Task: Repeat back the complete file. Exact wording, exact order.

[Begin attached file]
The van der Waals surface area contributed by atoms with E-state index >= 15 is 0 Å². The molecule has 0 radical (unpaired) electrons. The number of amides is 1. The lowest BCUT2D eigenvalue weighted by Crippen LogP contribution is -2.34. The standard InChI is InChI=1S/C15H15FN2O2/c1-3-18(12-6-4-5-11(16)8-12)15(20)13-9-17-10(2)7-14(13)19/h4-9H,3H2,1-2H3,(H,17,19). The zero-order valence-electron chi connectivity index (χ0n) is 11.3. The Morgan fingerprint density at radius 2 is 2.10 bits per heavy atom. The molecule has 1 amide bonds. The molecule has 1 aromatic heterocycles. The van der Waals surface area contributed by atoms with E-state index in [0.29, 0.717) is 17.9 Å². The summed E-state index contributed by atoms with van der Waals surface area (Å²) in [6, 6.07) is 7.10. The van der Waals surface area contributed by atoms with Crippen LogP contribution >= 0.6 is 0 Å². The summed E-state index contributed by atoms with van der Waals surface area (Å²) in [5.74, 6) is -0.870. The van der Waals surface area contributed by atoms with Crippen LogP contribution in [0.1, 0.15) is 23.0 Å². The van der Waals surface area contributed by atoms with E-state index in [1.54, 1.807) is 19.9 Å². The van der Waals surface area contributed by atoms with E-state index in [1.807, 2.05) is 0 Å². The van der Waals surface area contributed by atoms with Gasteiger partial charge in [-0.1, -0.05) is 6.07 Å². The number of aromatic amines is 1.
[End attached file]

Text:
The van der Waals surface area contributed by atoms with E-state index >= 15 is 0 Å². The molecule has 0 radical (unpaired) electrons. The number of amides is 1. The lowest BCUT2D eigenvalue weighted by Crippen LogP contribution is -2.34. The standard InChI is InChI=1S/C15H15FN2O2/c1-3-18(12-6-4-5-11(16)8-12)15(20)13-9-17-10(2)7-14(13)19/h4-9H,3H2,1-2H3,(H,17,19). The zero-order valence-electron chi connectivity index (χ0n) is 11.3. The Morgan fingerprint density at radius 2 is 2.10 bits per heavy atom. The molecule has 1 amide bonds. The molecule has 1 aromatic heterocycles. The van der Waals surface area contributed by atoms with E-state index in [0.29, 0.717) is 17.9 Å². The summed E-state index contributed by atoms with van der Waals surface area (Å²) in [6, 6.07) is 7.10. The van der Waals surface area contributed by atoms with Crippen LogP contribution >= 0.6 is 0 Å². The summed E-state index contributed by atoms with van der Waals surface area (Å²) in [5.74, 6) is -0.870. The van der Waals surface area contributed by atoms with Crippen LogP contribution in [0.1, 0.15) is 23.0 Å². The van der Waals surface area contributed by atoms with E-state index in [1.54, 1.807) is 19.9 Å². The van der Waals surface area contributed by atoms with E-state index in [1.807, 2.05) is 0 Å². The van der Waals surface area contributed by atoms with Gasteiger partial charge in [-0.1, -0.05) is 6.07 Å². The number of aromatic amines is 1.